How do we get people to read pension statements?
Once a year anyone saving into a defined contribution pension plan receives an annual statement to show how much they’ve got and what their pot might be worth at retirement.
The purpose is to keep people informed so they can work out if they might have adequate money in retirement to live the life they want.
The document has good intentions but, in typical financial industry fashion, many annual statements are too long and overly-complex, meaning the important messages may not be getting through.
The Government is now holding a consultation on simplifying these statements so they are free of jargon and are written in an easy-to-understand manner.
WHAT MIGHT CHANGE?
The documents should still have the same messages: how much is currently in the pension pot and how much could you have when you retire?
However – and this is very important – the Government also wants the statements to address a third question: what can you do to have more money in retirement?
It wants to encourage people to think more about retirement planning. That is likely to require pension providers being better at marketing and offering guidance on managing money and setting aside cash to go into your retirement pot.
That’s all very well, but what about getting people to open the annual statements in the first place? For example, investment platform Hargreaves Lansdown says 85% of its pension customers log into their account every year but most don’t open their annual statements.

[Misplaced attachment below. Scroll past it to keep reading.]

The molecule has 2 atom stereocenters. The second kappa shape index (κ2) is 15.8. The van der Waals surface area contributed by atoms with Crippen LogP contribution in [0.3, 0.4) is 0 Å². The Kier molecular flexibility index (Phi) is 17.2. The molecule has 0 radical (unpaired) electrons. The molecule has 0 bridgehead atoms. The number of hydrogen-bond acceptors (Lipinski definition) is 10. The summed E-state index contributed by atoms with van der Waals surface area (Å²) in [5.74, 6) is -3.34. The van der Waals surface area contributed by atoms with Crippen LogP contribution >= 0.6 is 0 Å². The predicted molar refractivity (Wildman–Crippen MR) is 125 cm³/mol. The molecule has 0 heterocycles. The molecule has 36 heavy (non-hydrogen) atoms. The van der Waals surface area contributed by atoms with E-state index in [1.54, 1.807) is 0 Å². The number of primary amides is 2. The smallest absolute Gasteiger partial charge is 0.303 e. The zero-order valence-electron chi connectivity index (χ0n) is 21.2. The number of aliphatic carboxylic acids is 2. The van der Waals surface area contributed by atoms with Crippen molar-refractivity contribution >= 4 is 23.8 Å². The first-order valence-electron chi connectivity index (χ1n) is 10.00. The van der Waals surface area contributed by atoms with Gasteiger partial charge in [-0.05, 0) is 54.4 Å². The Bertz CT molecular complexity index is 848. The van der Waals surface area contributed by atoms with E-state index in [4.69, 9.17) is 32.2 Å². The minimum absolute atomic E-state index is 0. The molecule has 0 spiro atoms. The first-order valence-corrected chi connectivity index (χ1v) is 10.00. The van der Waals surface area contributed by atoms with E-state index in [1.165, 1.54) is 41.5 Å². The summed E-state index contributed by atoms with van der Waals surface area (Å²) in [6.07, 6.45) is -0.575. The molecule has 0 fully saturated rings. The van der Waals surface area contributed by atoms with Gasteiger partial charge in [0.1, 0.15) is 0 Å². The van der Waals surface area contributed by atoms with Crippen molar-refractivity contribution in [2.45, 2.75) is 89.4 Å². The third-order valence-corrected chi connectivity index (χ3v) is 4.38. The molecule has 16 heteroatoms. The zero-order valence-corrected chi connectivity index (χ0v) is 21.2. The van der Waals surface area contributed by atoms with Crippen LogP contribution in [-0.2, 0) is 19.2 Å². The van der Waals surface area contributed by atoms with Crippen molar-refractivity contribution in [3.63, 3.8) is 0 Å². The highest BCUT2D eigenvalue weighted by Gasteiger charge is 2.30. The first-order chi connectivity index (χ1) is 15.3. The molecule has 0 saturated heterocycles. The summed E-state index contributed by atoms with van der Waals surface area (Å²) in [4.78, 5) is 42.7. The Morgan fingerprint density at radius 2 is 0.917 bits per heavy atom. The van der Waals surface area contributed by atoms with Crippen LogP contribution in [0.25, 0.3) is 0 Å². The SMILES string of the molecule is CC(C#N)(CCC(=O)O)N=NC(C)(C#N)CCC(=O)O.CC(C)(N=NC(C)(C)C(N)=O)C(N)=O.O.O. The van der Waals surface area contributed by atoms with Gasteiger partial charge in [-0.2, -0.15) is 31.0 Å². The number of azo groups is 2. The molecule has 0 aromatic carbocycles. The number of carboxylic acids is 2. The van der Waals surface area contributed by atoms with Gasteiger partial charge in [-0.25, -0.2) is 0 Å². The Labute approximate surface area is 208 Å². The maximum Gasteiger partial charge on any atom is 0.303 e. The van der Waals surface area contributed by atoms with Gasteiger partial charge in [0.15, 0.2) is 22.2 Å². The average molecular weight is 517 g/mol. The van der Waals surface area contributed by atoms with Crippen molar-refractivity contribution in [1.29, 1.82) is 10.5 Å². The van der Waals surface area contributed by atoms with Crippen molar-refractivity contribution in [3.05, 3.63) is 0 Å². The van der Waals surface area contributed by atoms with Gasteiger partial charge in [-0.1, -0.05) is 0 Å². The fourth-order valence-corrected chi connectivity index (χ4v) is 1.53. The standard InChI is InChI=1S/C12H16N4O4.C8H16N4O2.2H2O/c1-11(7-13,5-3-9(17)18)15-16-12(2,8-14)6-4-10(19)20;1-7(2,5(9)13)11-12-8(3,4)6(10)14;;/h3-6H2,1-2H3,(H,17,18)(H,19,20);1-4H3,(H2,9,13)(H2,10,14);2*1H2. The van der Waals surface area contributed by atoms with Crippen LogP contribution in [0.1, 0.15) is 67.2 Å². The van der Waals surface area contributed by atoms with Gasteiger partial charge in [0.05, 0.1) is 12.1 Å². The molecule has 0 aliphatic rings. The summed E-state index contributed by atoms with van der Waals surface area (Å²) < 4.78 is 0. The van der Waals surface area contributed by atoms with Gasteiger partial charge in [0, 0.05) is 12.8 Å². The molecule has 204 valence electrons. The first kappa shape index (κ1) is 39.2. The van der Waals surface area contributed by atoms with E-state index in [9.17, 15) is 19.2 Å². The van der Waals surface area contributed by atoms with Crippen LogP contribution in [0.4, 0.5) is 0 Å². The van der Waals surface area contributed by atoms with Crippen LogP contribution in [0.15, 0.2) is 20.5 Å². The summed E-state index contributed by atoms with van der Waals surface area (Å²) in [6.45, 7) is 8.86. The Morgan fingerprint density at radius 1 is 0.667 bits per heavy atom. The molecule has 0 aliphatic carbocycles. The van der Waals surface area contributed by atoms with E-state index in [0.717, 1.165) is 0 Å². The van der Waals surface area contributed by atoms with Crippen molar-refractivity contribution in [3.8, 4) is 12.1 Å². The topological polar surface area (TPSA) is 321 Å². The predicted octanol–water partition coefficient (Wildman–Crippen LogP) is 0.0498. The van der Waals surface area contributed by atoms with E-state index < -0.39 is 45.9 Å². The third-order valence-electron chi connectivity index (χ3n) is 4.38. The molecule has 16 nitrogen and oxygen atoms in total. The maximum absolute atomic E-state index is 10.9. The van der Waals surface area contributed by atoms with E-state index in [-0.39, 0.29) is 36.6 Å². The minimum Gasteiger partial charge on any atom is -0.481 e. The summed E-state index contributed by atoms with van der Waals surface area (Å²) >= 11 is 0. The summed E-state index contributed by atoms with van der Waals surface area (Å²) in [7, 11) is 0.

In Sweden, state pension statements are sent in orange envelopes to distinguish them from other types of government mail. Sweden also conducts a national advertising campaign to raise public awareness of the orange envelope.
A SIFO survey found that 82% of orange envelope recipients classified as ‘general pension savers’ in Sweden opened the correspondence in 2014.
In the UK, the Government says Sweden’s efforts prove how people can be encouraged to engage with pensions by generating a national conversation about retirement saving. It would come as no surprise if it copied the idea to improve pension communication in the UK.
MORE ACTION IS NEEDED
It is important to give the public the right information on how to plan financially for retirement. There are lots of ideas but not enough action. For example, we’re still waiting for the introduction of Pension Dashboards which could become an important retirement planning tool as they should let you see all your different pensions in one place, thereby giving you a more rounded view of your retirement savings.
This month sees ‘wake-up’ packs from pension providers start to be sent to 50-year-olds; previously they were only sent to people on the verge of retirement. The packs aim to make people think about whether they are saving enough and whether they understand the different ways to use a pension.
One could argue that elements of this pack should be sent to people a lot earlier in life as time in the market and years of saving are very important to building up a decent sized pension pot.
The Government is right to be looking closely at ways to improve pension communication. All we need now is progress and not endless consultation as anything to improve pension engagement has to be positive in the long-term.